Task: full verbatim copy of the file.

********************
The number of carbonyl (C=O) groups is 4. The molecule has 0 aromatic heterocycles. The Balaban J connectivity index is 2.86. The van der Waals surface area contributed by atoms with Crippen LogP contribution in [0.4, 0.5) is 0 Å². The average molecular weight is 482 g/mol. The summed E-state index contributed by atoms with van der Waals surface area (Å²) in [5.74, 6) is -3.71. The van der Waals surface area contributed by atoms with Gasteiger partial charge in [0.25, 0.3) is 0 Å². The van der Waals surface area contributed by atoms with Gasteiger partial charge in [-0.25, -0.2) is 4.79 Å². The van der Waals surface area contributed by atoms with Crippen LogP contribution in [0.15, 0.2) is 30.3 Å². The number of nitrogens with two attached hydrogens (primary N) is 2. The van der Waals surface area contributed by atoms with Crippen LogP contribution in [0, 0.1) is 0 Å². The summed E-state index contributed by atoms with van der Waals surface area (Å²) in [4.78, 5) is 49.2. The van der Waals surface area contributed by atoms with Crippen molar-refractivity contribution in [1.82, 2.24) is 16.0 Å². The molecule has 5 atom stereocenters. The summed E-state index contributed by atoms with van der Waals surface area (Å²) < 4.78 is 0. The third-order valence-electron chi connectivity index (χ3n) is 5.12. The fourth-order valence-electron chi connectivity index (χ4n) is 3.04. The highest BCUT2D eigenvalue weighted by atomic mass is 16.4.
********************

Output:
The number of carbonyl (C=O) groups is 4. The molecule has 0 aromatic heterocycles. The Balaban J connectivity index is 2.86. The van der Waals surface area contributed by atoms with Crippen LogP contribution in [0.4, 0.5) is 0 Å². The average molecular weight is 482 g/mol. The summed E-state index contributed by atoms with van der Waals surface area (Å²) in [5.74, 6) is -3.71. The van der Waals surface area contributed by atoms with Gasteiger partial charge in [0.25, 0.3) is 0 Å². The van der Waals surface area contributed by atoms with Gasteiger partial charge in [-0.25, -0.2) is 4.79 Å². The van der Waals surface area contributed by atoms with Crippen LogP contribution in [0.15, 0.2) is 30.3 Å². The number of nitrogens with two attached hydrogens (primary N) is 2. The van der Waals surface area contributed by atoms with Crippen LogP contribution in [0, 0.1) is 0 Å². The summed E-state index contributed by atoms with van der Waals surface area (Å²) in [4.78, 5) is 49.2. The van der Waals surface area contributed by atoms with Crippen molar-refractivity contribution in [1.82, 2.24) is 16.0 Å². The molecule has 5 atom stereocenters. The summed E-state index contributed by atoms with van der Waals surface area (Å²) < 4.78 is 0. The third-order valence-electron chi connectivity index (χ3n) is 5.12. The fourth-order valence-electron chi connectivity index (χ4n) is 3.04. The highest BCUT2D eigenvalue weighted by atomic mass is 16.4.